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What is the freezing point of water or the melting point of water? Are the freezing point and melting point the same? Are there any factors that affect the freezing point of water? Here's a look at the answers to these common questions.
The freezing point or melting point of water is the temperature at which water changes phase from a liquid to a solid or vice versa.
The freezing point describes the liquid to solid transition while the melting point is the temperature at which water goes from a solid (ice) to liquid water. In theory, the two temperatures would be the same, but liquids can be supercooled beyond their freezing points so that they don't solidify until well below freezing point. Ordinarily, the freezing point of water and melting point is 0 °C or 32 °F. The temperature may be lower if supercooling occurs or if there are impurities present in the water which could cause freezing point depression to occur. Under certain conditions, water may remain a liquid as cold as -40 to -42°F!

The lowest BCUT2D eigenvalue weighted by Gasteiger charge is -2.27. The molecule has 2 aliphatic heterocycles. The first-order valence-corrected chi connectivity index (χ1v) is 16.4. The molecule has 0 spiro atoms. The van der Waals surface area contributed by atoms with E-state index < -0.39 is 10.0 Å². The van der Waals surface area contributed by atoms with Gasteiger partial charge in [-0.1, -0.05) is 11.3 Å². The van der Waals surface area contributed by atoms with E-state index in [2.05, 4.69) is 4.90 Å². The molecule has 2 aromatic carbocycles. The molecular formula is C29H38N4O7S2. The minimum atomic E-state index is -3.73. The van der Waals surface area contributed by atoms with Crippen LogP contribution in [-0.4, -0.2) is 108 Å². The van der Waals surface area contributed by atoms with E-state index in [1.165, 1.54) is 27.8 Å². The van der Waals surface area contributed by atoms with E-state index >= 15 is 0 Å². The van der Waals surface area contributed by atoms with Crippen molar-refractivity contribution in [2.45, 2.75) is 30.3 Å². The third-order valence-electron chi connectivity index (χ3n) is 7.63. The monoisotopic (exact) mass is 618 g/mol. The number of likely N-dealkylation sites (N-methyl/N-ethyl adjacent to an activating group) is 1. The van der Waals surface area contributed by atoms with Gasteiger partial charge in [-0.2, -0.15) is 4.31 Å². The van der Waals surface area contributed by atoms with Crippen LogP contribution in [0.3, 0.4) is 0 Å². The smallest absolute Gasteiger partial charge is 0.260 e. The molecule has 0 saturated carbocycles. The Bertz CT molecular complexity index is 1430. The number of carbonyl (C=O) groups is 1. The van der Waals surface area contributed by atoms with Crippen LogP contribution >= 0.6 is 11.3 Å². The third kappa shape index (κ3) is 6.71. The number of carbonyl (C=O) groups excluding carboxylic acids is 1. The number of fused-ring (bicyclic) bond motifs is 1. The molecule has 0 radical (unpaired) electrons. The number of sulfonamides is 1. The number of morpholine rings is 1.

How can water remain a liquid so far below its usual freezing point? The answer is that water needs a seed crystal or other small particle (nucleus) on which to form crystals. While dust or impurities normally offer a nucleus, very pure water won't crystallize until the structure of liquid water molecules approaches that of solid ice.